Report says indigenous and rural folks can do the best job of protecting forests in Latin America, Africa and Asia

Jul 29, 2014

A new report argues that expanding and strengthening the community forest rights of indigenous and rural people in Latin America, Africa and Asia can lead to less deforestation and contribute to lower carbon dioxide emissions.

The report “Securing Rights, Combating Climate Change,” sponsored by the World Resources Institute and Rights and Resources Initiative, studied 14 forest rich countries including, Bolivia, Brazil, Columbia, Ecuador, Guatemala, Honduras, Indonesia, Mexico, Nepal, Nicaragua, Niger, Papua New Guinea, Peru and Tanzania. chl forest1

When indigenous people and local community have no or weak legal rights, their forests are deforested and contribute to carbon dioxide emissions, which “contributes 11 percent to annual global greenhouse gas emissions.” When their rights are enforced were more successful at stopping loggers, extractive companies and settlers from illegally destroying the forests and releasing carbon pollution into the atmosphere.

“Every head of government, minister and climate negotiator should pay attention to this important, if often overlooked strategy to address climate change,” said Dr. Andrew Steer, President and CEO, World Resources Institute.

Indigenous and rural peoples currently only have legal and official rights to at least 513 million hectares of forests, representing about one eighth of the world’s total.

“No one has a stronger interest in the health of forests than the communities that depend on them for their livelihoods and culture,” said Andy White, Coordinator of Rights and Resources Initiative. “It’s tragic that this has not yet been fully adopted as a central climate change mitigation strategy. For us to get serious about curbing climate change, we have to get serious about respecting the rights of local communities to the lands they live and depend on.”

The report presents examples of what happens without protections and without them. In northwestern Peru, government supported oil, mining and mineral exploitation in the Peruvian Amazon covers three quarters of the region, despite the indigenous peoeples having community forest rights. This decision has lead to deforestation rates of 24-51 percent during a 10-year period.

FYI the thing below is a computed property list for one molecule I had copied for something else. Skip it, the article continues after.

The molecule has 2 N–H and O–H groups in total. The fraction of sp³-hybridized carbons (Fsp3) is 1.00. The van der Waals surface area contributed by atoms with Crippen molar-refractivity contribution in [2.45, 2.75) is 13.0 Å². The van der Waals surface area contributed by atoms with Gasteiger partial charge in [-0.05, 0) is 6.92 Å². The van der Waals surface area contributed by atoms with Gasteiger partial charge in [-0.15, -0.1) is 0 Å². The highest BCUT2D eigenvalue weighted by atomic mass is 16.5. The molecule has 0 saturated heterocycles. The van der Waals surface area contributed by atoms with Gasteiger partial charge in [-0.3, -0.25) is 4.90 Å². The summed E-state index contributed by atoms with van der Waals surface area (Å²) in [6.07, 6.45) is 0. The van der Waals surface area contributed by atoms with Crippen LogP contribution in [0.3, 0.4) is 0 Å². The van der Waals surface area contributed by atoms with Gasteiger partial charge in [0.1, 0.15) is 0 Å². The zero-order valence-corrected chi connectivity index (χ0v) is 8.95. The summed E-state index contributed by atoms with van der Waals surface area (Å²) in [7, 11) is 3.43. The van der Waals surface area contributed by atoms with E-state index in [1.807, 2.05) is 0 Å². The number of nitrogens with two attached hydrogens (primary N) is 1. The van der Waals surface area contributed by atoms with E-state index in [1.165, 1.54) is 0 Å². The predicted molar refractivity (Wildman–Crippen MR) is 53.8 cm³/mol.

In Papua New Guinea, despite all the forest being owned by communities, the government gave leases to private companies for oil palm plantations on 4 million hectares.

But where protections are in place and enforced, on parts of the Mexican Yucatan, deforestation rates are 350 times lower than in unprotected areas, the report said. And in Guatemala’s Peten region, deforestation rates are 20 times lower.

In Brazil which has half of the world’s remaining tropical forests, where 300 indigenous territories have been recognized their deforestation rates are 11 times lower than in other areas of the Brazilian Amazon. The report argues if indigenous territories in Brazil were fully protected that could prevent 27.2 million hectares from being deforested by 2050 and prevent 12 billion tons of carbon dioxide from being released.

There are five recommendations for governments to follow in strengthen the rights for community forests residents: give communities legal recognition of their forest rights; rigorously enforce those rights with mapping boundaries and evicting trespassers like illegal settlers and loggers; provide residents with technical assistance to manage their forests; involve the communities in decision bout their forests; and compensate communities for benefits provided by their forests for mitigating climate change.

Credit: Latin Post, http://www.latinpost.com; photo caption: An indigenous woman and her baby.

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